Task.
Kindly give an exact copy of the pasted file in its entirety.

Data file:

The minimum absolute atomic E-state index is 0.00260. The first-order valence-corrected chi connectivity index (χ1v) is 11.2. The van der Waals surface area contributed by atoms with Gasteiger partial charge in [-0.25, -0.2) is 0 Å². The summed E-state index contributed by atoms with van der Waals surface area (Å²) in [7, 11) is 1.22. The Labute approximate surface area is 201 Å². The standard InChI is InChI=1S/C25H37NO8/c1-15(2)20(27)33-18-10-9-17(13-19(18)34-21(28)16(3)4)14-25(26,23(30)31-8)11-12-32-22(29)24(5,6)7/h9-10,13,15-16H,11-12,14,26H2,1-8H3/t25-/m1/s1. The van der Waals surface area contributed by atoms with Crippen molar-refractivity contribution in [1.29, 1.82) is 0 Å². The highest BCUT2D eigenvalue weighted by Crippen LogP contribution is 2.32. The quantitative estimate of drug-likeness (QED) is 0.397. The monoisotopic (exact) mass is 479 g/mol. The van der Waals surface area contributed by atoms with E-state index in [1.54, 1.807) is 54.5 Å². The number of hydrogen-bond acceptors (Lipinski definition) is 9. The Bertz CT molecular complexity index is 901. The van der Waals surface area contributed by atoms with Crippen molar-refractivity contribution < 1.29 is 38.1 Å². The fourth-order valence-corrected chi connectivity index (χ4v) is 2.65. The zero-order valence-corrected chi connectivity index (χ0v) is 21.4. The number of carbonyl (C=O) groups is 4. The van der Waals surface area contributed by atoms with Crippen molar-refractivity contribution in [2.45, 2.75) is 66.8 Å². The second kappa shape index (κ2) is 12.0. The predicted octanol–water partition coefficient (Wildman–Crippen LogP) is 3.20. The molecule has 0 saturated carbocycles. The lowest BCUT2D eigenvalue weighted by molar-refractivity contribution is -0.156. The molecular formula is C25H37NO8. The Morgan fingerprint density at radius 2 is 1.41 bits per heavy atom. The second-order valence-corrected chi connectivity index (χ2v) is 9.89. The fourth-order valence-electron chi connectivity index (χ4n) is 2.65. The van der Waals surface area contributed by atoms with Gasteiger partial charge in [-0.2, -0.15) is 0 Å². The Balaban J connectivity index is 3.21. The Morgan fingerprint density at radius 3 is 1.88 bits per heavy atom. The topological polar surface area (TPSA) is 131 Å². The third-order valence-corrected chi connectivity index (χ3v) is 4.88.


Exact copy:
The minimum absolute atomic E-state index is 0.00260. The first-order valence-corrected chi connectivity index (χ1v) is 11.2. The van der Waals surface area contributed by atoms with Gasteiger partial charge in [-0.25, -0.2) is 0 Å². The summed E-state index contributed by atoms with van der Waals surface area (Å²) in [7, 11) is 1.22. The Labute approximate surface area is 201 Å². The standard InChI is InChI=1S/C25H37NO8/c1-15(2)20(27)33-18-10-9-17(13-19(18)34-21(28)16(3)4)14-25(26,23(30)31-8)11-12-32-22(29)24(5,6)7/h9-10,13,15-16H,11-12,14,26H2,1-8H3/t25-/m1/s1. The van der Waals surface area contributed by atoms with Crippen molar-refractivity contribution in [1.29, 1.82) is 0 Å². The highest BCUT2D eigenvalue weighted by Crippen LogP contribution is 2.32. The quantitative estimate of drug-likeness (QED) is 0.397. The monoisotopic (exact) mass is 479 g/mol. The van der Waals surface area contributed by atoms with E-state index in [1.54, 1.807) is 54.5 Å². The number of hydrogen-bond acceptors (Lipinski definition) is 9. The Bertz CT molecular complexity index is 901. The van der Waals surface area contributed by atoms with Crippen molar-refractivity contribution < 1.29 is 38.1 Å². The fourth-order valence-corrected chi connectivity index (χ4v) is 2.65. The zero-order valence-corrected chi connectivity index (χ0v) is 21.4. The number of carbonyl (C=O) groups is 4. The van der Waals surface area contributed by atoms with Crippen molar-refractivity contribution in [2.45, 2.75) is 66.8 Å². The second kappa shape index (κ2) is 12.0. The predicted octanol–water partition coefficient (Wildman–Crippen LogP) is 3.20. The molecule has 0 saturated carbocycles. The lowest BCUT2D eigenvalue weighted by molar-refractivity contribution is -0.156. The molecular formula is C25H37NO8. The Morgan fingerprint density at radius 2 is 1.41 bits per heavy atom. The second-order valence-corrected chi connectivity index (χ2v) is 9.89. The fourth-order valence-electron chi connectivity index (χ4n) is 2.65. The van der Waals surface area contributed by atoms with Gasteiger partial charge in [-0.2, -0.15) is 0 Å². The Balaban J connectivity index is 3.21. The Morgan fingerprint density at radius 3 is 1.88 bits per heavy atom. The topological polar surface area (TPSA) is 131 Å². The third-order valence-corrected chi connectivity index (χ3v) is 4.88.